Current Archaeology #260 (November) has a piece on the Roman baby burials at Yewden villa in England. Excavated in the 1910s, they have long been suspected to represent infanticide. Now Simon Mays has been able to prove that this is indeed the case by means of new osteological methods and comparison with other burial sites. People have wondered if the site was a military brothel. Since it’s a rural high-status habitation, this seems rather unlikely. But Mays suggests that if the child murders were spread out over three centuries, what sets Yewden apart is mainly the tenacity of the custom. There are indications that the same thing went on at other sites as well, but more episodically.
I met Mays once, at a conference in Riga in 1996 when I was a 24-y-o PhD student. He gave an interesting talk on infant burial in Roman Britain, and I asked if the skeletons could be sexed, which might say something about gender attitudes. He replied that they could not, but that he hoped to be able to do so soon. I nodded and said “Yes, that would be quite a breakthrough”, which for some reason drew a laugh from the audience. I suppose they found my young self a little over-earnest or self-important. But Mays did not laugh. And now he has sexed ten of the Yewden babies with DNA! Their sex ratio is fairly even.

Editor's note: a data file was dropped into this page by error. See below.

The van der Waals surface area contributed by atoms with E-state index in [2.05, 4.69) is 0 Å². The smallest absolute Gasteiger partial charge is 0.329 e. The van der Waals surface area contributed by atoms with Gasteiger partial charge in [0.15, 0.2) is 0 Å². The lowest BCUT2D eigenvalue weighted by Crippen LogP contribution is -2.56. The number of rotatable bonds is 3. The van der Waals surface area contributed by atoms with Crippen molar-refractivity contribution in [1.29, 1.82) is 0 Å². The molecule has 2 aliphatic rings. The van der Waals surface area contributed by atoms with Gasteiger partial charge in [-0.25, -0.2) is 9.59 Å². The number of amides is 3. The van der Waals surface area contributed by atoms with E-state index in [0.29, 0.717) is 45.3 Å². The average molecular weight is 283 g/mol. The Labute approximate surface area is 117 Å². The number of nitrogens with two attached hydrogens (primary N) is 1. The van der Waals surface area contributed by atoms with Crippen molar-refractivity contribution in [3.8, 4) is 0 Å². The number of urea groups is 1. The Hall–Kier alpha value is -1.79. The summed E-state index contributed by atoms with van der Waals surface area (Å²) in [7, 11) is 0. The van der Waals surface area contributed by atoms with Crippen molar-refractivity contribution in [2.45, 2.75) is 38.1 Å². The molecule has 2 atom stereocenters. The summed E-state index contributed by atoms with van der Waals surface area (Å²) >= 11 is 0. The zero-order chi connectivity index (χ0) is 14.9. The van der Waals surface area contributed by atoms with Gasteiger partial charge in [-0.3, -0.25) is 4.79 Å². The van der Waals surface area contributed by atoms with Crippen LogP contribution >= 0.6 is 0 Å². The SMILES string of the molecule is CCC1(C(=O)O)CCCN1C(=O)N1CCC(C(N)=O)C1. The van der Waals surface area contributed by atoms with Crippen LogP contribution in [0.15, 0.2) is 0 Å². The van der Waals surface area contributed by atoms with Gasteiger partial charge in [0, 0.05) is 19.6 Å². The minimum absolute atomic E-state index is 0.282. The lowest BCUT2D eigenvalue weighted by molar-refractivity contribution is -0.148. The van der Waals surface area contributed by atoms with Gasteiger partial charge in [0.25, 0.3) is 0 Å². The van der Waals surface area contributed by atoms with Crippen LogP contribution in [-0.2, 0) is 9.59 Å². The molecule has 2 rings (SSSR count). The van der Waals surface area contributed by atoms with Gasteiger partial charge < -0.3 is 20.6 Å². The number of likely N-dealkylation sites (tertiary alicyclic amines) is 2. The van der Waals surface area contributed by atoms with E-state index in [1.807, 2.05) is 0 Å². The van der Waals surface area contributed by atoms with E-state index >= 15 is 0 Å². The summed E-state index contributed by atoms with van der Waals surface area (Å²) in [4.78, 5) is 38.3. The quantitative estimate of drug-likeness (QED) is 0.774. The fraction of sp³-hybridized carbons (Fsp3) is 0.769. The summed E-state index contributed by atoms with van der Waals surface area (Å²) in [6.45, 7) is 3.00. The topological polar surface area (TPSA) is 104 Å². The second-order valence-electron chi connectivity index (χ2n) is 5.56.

Current Archaeology #2610 (December) has a good piece on cave archaeology in Northern England. I was saddened to learn that most of the area’s caves were dug out and robbed of their stratification in the 19th century by “antiquarians”. Pockets of remaining sediment prove that their faunal record goes back to the Pleistocene. Too bad we saw nothing similar at my little cave dig in Pukberget back in August.
Alderney is a small island in the English Channel that I hadn’t heard of before. Jason Monaghan, museums director for Guernsey, presents the evidence that a small fort on Alderney is one of the best-preserved Roman fortifications in the world. The reason that it hasn’t been recognised as such before seems to be partly that Alderney has seen few visits from archaeologists, partly simply that the thing is unbelievably well preserved. Archaeologists expect ruins.
British Archaeology #121 (Nov/Dec) and Skalk 2011:5 provided good everyday reading but nothing I feel compelled to comment on.